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Embryo and Embryonic Development

In Vitro Fertilization And Stages Of Frog Development

The processes leading to fertilization can be accomplished in the laboratory. Laboratory frogs are ordinarily kept cold until embryo formation is required. Female frogs brought to laboratory temperature (18°C or about 65° F) are injected with a pituitary extract combined with progesterone causing ovulation within 48 hours. The release of sperm is induced with an injection of human chorionic gonadotropin hormone. A zygote is formed when freshly ovulated ova are combined with freshly released sperm. The zygote cleaves (divides) into two cells within 3.5 hours called blastomeres. It divides again into four cells, then eight, and continues until a ball of cells forms known as a morula. With continued division, the morula gives rise to the blastula. The frog blastula is also a ball of cells but it is hollow. The mature blastula has about 3,000 cells, which can form within the first 24 hours in the laboratory.

Blastula cells vary in size depending on the amount of yolky granules they contain. Very yolky cells are large; cells with minimal yolk are tiny but clearly visible in the microscope. Regardless of size, the cells are considered to be developmentally equivalent. That means that they have not begun the process of specialization known as differentiation. Classic grafting experiments in the early 1900s demonstrated the lack of specialization by grafting small populations of blastula cells to a new site within an embryo with no effect on development. While 3,000 cells are present at the definitive blastula stage, there has been no net growth and, therefore, no increase in mass. A frog blastula has the same diameter as a zygote. Cleavage gives rise to an increasing number of cells which partitions the former zygote into ever smaller compartments (cells).

Gastrulation, which precedes the blastula stage, is a time of developmental change. Many living cells can migrate within a developing organism and the first migrations are observed during gastrulation. Some cells on the A human embryo at five to six weeks of development. Photograph by Petit Fromat/Nestle. National Audubon Society Collection/Photo Researchers, Inc. Reproduced by permission. surface migrate to the interior. In the process of migration, the former population of equivalent and unspecialized cells becomes a structured sphere with a complicated interior with the potential to differentiate. The three primary germ layers may be detected at this time; the external ectoderm, the internal endoderm, and the intermediate mesoderm. The rearrangement of cells that result from migration forms an area that invaginates and cells move toward the interior. The site of movement inwards is known as the blastopore. The blastopore will eventually become the posterior opening of the digestive system and the positioning of the blastopore within the gastrula permits identification of an anterior and posterior axis as well as left and right sides.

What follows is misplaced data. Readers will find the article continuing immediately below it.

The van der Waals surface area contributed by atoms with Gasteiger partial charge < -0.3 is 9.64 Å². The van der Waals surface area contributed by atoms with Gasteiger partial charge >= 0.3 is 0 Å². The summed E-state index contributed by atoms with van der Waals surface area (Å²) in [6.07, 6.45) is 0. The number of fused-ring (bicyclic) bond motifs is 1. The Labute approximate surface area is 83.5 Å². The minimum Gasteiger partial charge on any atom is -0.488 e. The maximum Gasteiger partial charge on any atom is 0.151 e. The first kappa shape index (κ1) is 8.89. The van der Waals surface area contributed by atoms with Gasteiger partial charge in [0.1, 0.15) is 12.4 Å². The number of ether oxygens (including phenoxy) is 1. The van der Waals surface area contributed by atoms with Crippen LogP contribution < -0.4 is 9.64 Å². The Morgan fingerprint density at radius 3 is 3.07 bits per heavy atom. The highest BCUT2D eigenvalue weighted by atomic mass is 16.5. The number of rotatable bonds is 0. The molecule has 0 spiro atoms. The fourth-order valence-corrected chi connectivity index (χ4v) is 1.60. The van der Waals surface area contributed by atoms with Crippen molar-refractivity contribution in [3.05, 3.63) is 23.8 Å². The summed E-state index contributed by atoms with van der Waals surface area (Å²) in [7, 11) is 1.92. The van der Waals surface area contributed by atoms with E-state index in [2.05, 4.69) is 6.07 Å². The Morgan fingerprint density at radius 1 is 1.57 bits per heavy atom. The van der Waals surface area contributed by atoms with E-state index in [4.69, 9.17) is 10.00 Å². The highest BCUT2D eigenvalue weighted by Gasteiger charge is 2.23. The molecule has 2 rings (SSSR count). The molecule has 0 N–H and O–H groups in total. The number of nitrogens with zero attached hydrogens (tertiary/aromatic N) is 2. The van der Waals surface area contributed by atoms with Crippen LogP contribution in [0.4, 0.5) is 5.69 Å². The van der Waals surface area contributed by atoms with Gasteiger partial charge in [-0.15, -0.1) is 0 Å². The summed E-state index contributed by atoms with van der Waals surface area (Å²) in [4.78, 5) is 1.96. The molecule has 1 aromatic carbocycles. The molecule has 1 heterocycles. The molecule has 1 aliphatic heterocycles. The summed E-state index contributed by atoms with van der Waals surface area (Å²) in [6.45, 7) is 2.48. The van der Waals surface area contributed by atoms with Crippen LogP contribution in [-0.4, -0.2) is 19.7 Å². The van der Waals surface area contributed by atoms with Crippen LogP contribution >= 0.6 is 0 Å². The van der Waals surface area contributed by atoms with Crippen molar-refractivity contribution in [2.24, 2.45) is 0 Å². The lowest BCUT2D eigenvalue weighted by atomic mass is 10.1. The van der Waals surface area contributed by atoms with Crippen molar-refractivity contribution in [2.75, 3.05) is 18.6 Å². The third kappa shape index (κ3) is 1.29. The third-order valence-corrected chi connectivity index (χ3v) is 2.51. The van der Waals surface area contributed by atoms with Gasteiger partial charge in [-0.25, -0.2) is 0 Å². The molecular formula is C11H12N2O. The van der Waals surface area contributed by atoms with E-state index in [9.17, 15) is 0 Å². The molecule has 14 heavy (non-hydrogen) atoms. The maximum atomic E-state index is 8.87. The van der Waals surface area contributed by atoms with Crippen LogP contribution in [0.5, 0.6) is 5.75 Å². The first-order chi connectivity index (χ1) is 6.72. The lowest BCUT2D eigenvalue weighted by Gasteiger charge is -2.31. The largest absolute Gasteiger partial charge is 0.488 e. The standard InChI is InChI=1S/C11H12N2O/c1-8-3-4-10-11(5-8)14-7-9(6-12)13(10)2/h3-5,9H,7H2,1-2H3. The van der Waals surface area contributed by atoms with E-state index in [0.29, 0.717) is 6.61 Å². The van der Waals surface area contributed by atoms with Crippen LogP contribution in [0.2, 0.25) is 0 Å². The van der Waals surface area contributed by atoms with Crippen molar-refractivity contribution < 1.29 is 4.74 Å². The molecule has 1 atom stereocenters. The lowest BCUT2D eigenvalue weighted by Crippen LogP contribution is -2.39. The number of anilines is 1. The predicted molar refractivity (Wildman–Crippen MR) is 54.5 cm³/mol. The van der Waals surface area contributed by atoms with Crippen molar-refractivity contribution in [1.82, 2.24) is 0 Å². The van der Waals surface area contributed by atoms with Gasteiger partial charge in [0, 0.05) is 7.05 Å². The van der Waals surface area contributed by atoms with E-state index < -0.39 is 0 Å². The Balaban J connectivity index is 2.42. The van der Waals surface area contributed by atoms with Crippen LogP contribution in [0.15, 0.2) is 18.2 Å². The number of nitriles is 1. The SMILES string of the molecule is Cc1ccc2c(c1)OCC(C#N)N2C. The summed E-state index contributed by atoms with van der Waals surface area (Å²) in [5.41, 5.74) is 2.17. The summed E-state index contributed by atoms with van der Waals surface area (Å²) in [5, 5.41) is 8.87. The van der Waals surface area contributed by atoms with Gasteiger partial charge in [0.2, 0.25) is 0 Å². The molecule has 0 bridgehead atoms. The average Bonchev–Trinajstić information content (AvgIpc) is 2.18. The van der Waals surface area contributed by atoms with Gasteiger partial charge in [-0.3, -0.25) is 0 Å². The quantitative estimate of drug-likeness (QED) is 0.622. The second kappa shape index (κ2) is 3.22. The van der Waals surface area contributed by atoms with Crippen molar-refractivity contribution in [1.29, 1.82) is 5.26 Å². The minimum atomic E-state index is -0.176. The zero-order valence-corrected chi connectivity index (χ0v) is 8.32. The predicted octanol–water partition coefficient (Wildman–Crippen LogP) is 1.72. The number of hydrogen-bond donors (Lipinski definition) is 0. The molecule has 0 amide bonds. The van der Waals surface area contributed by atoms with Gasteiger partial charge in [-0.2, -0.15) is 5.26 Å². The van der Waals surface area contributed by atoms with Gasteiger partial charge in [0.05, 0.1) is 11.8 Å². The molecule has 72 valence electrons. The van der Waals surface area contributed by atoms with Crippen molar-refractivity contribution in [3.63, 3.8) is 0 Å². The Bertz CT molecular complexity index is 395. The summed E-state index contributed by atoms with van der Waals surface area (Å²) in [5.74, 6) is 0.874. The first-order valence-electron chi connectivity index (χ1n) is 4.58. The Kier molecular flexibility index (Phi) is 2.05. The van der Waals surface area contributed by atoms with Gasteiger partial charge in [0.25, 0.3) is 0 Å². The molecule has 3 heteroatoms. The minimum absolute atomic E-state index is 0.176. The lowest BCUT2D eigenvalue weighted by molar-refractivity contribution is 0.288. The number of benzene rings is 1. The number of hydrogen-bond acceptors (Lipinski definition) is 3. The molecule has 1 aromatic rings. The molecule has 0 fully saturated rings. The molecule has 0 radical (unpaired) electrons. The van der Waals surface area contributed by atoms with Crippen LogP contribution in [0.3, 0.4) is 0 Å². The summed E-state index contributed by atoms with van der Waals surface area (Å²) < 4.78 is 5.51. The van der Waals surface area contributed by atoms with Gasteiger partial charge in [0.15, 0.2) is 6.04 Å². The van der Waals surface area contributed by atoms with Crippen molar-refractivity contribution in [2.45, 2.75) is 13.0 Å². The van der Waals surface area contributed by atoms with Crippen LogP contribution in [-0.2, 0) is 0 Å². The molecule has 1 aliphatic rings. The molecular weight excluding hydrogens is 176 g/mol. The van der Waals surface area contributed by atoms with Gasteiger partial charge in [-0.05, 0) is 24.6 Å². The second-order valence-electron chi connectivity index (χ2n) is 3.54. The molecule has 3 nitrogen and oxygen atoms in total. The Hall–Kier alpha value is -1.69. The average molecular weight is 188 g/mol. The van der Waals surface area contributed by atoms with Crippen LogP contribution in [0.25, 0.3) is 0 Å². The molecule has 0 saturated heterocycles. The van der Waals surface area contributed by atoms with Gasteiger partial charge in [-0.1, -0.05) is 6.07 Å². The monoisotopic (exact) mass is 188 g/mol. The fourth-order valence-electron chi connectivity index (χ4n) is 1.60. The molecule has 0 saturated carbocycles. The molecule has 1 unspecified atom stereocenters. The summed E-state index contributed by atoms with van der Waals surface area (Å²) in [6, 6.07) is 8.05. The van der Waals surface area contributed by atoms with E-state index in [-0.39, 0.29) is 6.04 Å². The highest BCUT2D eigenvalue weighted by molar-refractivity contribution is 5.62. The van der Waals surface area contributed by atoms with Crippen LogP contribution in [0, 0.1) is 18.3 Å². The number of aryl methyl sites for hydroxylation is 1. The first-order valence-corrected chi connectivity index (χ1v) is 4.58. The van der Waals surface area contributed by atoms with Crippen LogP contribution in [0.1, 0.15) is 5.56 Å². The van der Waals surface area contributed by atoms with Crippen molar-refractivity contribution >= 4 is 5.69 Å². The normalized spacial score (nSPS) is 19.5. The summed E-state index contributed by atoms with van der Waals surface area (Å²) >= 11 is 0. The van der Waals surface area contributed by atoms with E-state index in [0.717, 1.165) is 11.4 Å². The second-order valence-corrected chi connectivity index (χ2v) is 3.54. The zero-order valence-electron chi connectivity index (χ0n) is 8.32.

Differentiation occurs during gastrulation. Cells begin their specialization, limiting their competence to differentiate into all of the different possible cell types. Thus, when a graft is made, which exchanges populations of cells from one area to another, the grafts develop in their new locations as if they had not been moved. For example, when cells destined to form nerve structures are grafted to a skin-forming area, they do not form skin but continue on their pathway to differentiate neural cells.

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